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Tuesday, June 29, 2010

Peony, Paeonia lactiflora

I'm not usually a great fan of double flowers but I do admire peonies and these two double-flowered varieties are so completely, excessively over-the-top in the multplicity of their petals that they have a particular charm. This one, Bowl-of-Beauty, puts me in mind of some elaborate ice cream confection served up at the seaside; a knickerbocker glory of a flower. Those white writhing filaments in the centre of the flower are mutated stamens.

I'm not certain which cultivar this one is because it had lost its label by the time I rescued it from the bargain reduced price section of a garden centre at the end of the season, with just a solitary leaf left to identified it as a peony. It cost me 50p. I think it's called 'Sarah Bernhardt', a cultivar that's been around since 1906 and an exotic flower for a very exotic actress. It looks as Parisienne as a can-can dancer's underskirts, with its endless tiers of petals.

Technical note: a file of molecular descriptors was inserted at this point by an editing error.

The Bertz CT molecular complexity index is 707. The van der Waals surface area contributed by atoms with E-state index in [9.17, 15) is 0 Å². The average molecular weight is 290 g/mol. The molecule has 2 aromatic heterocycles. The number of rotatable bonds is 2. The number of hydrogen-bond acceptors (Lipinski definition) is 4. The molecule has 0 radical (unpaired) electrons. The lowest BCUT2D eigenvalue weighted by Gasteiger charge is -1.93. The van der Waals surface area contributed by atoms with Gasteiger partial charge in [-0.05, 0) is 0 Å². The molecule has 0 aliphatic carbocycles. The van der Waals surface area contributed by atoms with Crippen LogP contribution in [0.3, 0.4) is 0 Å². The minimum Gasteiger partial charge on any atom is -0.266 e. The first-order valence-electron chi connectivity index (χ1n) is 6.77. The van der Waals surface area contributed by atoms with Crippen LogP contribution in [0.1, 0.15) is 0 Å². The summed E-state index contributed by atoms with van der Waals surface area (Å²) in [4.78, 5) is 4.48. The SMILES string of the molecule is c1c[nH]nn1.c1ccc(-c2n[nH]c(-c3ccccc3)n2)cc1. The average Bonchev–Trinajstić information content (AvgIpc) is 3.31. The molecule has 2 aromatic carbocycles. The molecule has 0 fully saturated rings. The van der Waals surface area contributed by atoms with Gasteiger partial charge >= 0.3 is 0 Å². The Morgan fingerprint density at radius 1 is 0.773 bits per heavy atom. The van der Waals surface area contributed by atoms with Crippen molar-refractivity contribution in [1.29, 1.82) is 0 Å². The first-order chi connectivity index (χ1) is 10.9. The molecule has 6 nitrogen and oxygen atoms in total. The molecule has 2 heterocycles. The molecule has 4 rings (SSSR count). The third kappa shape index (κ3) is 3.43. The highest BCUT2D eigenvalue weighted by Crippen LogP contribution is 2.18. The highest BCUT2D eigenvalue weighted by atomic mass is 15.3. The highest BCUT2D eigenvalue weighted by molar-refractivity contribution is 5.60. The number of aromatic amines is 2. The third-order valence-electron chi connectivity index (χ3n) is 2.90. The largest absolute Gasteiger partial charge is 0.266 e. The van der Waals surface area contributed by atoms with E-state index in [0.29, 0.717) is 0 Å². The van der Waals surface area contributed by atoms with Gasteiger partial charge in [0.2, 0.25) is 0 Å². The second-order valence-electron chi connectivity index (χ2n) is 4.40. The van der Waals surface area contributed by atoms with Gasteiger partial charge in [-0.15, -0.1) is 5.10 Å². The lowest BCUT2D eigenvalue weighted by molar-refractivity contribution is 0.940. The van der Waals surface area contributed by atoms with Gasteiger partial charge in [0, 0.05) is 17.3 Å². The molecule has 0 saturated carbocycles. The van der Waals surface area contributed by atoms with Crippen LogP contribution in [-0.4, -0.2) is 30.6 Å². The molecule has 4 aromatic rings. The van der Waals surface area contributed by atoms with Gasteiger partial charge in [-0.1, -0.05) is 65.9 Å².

Here is the lady in question, romantically portrayed by the photographer Nadar

... and here's a later studio portrait, showing that she liked flowers (although her corsage looks as though it's composed of Bourbon roses).

Most peonies have a short but spectacular flowering period.  Paeonia lactiflora was introduced from China in 1784 and is extremely hardy. By Victorian and Edwardian times scores of cultivars had been bred and it became immensely popular. I have only ever tried growing peonies from seed once, an attempt that ended in ignominious failure. After waiting 18 months for seed to germinate I tipped them out of the pot, without realising that they produce fragile fleshy roots before any sign of a shoot appears. They had all germinated but every single root snapped in half. It was a good way to learn that patience is a virtue, but I still kick myself for it....